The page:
Gwinnett County Public Schools released SAT scores for the Class of 2012, the sixth class to take the new version of the SAT, which features a writing section. Once again, Gwinnett test-takers topped state and national averages on all sections (critical reading, math, and writing) of the test.
Brookwood topped Gwinnett County schools with a score of 1614.
Brookwood: 1614 (2012); 1610 (2011)
South Gwinnett: 1339 (2012); 1336 (2011)
Shiloh: 1375 (2012); 1382 (2011)
While the national SAT average dipped, both state and local averages increased. Test participation in Gwinnett County Public Schools continues to be noteworthy as more and more students take the SAT and prepare for college.
“This year’s results are good news for Gwinnett County Public Schools,” says CEO/Superintendent J. Alvin Wilbanks. “I am pleased with the progress our schools are making as a whole. We know that SAT scores are a benchmark used by many to assess how well schools are doing and this increase is something we should celebrate. However, we also know there is still work to be done in terms of helping all students achieve at higher levels and we are committed to making that happen.”
Gwinnett SAT Highlights
- Gwinnett’s average composite score on the SAT is 1518, a combination of the average critical reading score of 503, the average mathematics score of 522, and the average writing score of 493. (Possible scores range from 200 to 800 on each section. The highest possible composite score is 2400.)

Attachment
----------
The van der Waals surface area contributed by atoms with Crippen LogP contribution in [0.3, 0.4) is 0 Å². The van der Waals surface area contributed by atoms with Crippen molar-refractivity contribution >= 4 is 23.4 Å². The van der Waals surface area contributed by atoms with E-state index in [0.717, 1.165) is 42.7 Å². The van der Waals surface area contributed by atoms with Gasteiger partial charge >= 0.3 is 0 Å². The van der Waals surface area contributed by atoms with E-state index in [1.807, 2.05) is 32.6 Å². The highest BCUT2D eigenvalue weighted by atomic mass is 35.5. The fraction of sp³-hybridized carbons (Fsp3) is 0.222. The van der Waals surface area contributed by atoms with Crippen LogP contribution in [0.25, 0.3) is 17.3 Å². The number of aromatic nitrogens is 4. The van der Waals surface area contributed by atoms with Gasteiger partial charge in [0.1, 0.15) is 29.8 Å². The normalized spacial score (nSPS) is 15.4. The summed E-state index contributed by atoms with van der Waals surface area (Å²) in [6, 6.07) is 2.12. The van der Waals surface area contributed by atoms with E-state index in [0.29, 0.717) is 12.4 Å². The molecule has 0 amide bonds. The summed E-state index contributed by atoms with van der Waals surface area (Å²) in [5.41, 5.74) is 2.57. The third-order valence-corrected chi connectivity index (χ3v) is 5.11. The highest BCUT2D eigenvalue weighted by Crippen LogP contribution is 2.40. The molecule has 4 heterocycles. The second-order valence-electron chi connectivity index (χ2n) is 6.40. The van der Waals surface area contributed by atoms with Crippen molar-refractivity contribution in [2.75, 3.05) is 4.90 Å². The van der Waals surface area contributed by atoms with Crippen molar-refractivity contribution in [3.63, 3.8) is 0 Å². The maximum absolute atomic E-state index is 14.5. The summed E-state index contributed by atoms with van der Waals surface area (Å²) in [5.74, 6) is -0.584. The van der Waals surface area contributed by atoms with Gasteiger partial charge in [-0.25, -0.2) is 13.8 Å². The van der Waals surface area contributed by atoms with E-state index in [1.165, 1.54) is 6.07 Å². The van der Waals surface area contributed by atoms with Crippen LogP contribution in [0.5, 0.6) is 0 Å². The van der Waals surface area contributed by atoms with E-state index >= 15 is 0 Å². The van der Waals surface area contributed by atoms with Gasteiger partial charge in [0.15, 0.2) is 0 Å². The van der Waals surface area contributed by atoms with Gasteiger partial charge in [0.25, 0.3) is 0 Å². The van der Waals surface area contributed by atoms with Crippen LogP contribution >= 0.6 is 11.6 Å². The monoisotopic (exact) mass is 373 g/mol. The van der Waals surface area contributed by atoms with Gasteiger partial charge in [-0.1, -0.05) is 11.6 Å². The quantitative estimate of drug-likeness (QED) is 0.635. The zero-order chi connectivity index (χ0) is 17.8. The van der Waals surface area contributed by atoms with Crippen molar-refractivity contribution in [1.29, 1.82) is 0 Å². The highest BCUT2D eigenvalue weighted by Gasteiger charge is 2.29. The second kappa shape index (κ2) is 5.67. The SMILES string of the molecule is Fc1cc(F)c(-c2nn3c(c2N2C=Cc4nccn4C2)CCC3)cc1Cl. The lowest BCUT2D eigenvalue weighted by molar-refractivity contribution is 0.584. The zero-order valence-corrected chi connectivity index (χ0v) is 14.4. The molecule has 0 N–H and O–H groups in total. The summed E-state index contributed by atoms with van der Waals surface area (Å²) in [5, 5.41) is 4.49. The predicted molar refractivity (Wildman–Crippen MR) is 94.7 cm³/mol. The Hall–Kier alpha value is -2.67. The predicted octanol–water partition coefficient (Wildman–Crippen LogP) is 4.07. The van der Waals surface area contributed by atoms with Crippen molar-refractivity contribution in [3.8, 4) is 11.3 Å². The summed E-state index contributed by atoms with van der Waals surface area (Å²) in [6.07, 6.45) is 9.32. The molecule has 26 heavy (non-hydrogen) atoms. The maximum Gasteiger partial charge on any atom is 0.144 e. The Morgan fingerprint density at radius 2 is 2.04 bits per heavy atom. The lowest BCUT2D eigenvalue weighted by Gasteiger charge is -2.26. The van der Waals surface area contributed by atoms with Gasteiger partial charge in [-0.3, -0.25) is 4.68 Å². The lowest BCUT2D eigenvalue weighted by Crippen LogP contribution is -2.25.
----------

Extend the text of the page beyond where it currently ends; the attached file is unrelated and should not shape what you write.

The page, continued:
- Gwinnett’s total SAT average is 20 points above the national average of 1498.
- Gwinnett’s average is 66 points above the Georgia average of 1452.
- Over the last two years, GCPS has experienced a 23.4 percent increase in SAT participation. In 2010, 6,320 students took the SAT in Gwinnett. This past year, Gwinnett had 7,798 SAT test takers. That is an increase of 1,478 test takers over a two-year period.
Individual school averages can be greatly affected by the unique
characteristics of each year’s test takers. Students can improve their SAT scores by doing well in rigorous courses, reading challenging books and articles, and writing concise essays that include compelling details to support a persuasive argument.
A Review of the New SAT—How is it different?
Several things differentiate the new version of the SAT from previous
- The new SAT features a writing section. Students are asked to take a position on an issue and use reasoning and examples taken from their previous in and out of class experiences to support the position.
- The critical reading test actually is more than a name change from the previous verbal section of the SAT. Reading passages are longer and require a deeper understanding of both vocabulary and contextual understanding.
- The mathematics section includes questions testing students’ knowledge of Algebra II, an area not assessed in the previous version of the SAT.